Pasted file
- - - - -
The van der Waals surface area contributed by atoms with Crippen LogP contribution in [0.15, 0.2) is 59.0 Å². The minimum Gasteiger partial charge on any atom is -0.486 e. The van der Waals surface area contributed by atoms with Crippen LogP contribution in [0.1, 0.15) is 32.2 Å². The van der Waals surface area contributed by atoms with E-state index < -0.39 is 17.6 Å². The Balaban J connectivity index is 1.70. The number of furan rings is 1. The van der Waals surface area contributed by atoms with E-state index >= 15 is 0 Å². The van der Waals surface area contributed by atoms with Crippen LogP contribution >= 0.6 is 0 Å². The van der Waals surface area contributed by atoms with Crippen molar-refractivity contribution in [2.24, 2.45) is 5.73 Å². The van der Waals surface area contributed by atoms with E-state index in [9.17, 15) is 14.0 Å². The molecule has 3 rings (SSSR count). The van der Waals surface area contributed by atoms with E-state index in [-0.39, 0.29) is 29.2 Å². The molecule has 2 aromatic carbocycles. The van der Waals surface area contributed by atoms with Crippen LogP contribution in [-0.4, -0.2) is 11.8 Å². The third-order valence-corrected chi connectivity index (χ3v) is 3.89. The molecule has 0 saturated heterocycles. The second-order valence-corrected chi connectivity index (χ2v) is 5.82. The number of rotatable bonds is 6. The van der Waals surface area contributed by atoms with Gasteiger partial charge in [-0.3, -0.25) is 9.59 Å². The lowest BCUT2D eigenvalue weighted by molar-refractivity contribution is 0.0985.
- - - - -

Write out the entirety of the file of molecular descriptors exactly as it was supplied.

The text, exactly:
The van der Waals surface area contributed by atoms with Crippen LogP contribution in [0.15, 0.2) is 59.0 Å². The minimum Gasteiger partial charge on any atom is -0.486 e. The van der Waals surface area contributed by atoms with Crippen LogP contribution in [0.1, 0.15) is 32.2 Å². The van der Waals surface area contributed by atoms with E-state index < -0.39 is 17.6 Å². The Balaban J connectivity index is 1.70. The number of furan rings is 1. The van der Waals surface area contributed by atoms with E-state index >= 15 is 0 Å². The van der Waals surface area contributed by atoms with Crippen LogP contribution >= 0.6 is 0 Å². The van der Waals surface area contributed by atoms with Crippen molar-refractivity contribution in [2.24, 2.45) is 5.73 Å². The van der Waals surface area contributed by atoms with E-state index in [9.17, 15) is 14.0 Å². The molecule has 3 rings (SSSR count). The van der Waals surface area contributed by atoms with E-state index in [-0.39, 0.29) is 29.2 Å². The molecule has 2 aromatic carbocycles. The van der Waals surface area contributed by atoms with Crippen LogP contribution in [-0.4, -0.2) is 11.8 Å². The third-order valence-corrected chi connectivity index (χ3v) is 3.89. The molecule has 0 saturated heterocycles. The second-order valence-corrected chi connectivity index (χ2v) is 5.82. The number of rotatable bonds is 6. The van der Waals surface area contributed by atoms with Gasteiger partial charge in [-0.3, -0.25) is 9.59 Å². The lowest BCUT2D eigenvalue weighted by molar-refractivity contribution is 0.0985.